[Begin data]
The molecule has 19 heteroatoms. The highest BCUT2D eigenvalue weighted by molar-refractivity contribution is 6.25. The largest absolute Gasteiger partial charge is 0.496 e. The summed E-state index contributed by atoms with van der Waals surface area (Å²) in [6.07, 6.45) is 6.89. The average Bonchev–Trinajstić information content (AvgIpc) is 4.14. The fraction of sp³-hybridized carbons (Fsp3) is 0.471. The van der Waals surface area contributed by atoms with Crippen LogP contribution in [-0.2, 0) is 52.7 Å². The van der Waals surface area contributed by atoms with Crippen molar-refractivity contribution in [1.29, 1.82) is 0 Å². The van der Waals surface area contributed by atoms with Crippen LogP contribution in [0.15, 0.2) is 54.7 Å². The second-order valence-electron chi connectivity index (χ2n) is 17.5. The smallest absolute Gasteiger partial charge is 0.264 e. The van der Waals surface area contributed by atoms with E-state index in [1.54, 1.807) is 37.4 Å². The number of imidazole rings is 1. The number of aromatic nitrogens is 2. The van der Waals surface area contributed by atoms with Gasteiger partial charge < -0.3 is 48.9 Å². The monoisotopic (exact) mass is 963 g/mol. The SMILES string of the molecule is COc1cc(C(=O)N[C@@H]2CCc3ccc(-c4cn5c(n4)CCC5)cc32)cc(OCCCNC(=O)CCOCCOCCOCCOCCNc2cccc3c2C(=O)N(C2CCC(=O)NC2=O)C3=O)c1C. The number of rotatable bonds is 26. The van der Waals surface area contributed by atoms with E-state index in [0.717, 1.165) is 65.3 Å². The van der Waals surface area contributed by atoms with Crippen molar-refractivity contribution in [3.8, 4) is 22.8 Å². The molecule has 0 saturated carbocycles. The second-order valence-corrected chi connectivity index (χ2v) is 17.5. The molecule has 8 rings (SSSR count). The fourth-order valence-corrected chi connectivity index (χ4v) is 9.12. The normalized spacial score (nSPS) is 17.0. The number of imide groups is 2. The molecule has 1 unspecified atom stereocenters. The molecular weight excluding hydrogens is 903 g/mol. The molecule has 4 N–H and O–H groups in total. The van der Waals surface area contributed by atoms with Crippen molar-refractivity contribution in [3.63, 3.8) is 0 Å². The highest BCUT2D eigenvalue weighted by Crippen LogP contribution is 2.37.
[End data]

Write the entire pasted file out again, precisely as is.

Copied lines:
The molecule has 19 heteroatoms. The highest BCUT2D eigenvalue weighted by molar-refractivity contribution is 6.25. The largest absolute Gasteiger partial charge is 0.496 e. The summed E-state index contributed by atoms with van der Waals surface area (Å²) in [6.07, 6.45) is 6.89. The average Bonchev–Trinajstić information content (AvgIpc) is 4.14. The fraction of sp³-hybridized carbons (Fsp3) is 0.471. The van der Waals surface area contributed by atoms with Crippen LogP contribution in [-0.2, 0) is 52.7 Å². The van der Waals surface area contributed by atoms with Crippen molar-refractivity contribution in [1.29, 1.82) is 0 Å². The van der Waals surface area contributed by atoms with Crippen LogP contribution in [0.15, 0.2) is 54.7 Å². The second-order valence-electron chi connectivity index (χ2n) is 17.5. The smallest absolute Gasteiger partial charge is 0.264 e. The van der Waals surface area contributed by atoms with E-state index in [1.54, 1.807) is 37.4 Å². The number of imidazole rings is 1. The number of aromatic nitrogens is 2. The van der Waals surface area contributed by atoms with Gasteiger partial charge < -0.3 is 48.9 Å². The monoisotopic (exact) mass is 963 g/mol. The SMILES string of the molecule is COc1cc(C(=O)N[C@@H]2CCc3ccc(-c4cn5c(n4)CCC5)cc32)cc(OCCCNC(=O)CCOCCOCCOCCOCCNc2cccc3c2C(=O)N(C2CCC(=O)NC2=O)C3=O)c1C. The number of rotatable bonds is 26. The van der Waals surface area contributed by atoms with E-state index in [0.717, 1.165) is 65.3 Å². The van der Waals surface area contributed by atoms with Crippen molar-refractivity contribution in [3.8, 4) is 22.8 Å². The molecule has 0 saturated carbocycles. The second-order valence-corrected chi connectivity index (χ2v) is 17.5. The molecule has 8 rings (SSSR count). The fourth-order valence-corrected chi connectivity index (χ4v) is 9.12. The normalized spacial score (nSPS) is 17.0. The number of imide groups is 2. The molecule has 1 unspecified atom stereocenters. The molecular weight excluding hydrogens is 903 g/mol. The molecule has 4 N–H and O–H groups in total. The van der Waals surface area contributed by atoms with Crippen molar-refractivity contribution in [3.63, 3.8) is 0 Å². The highest BCUT2D eigenvalue weighted by Crippen LogP contribution is 2.37.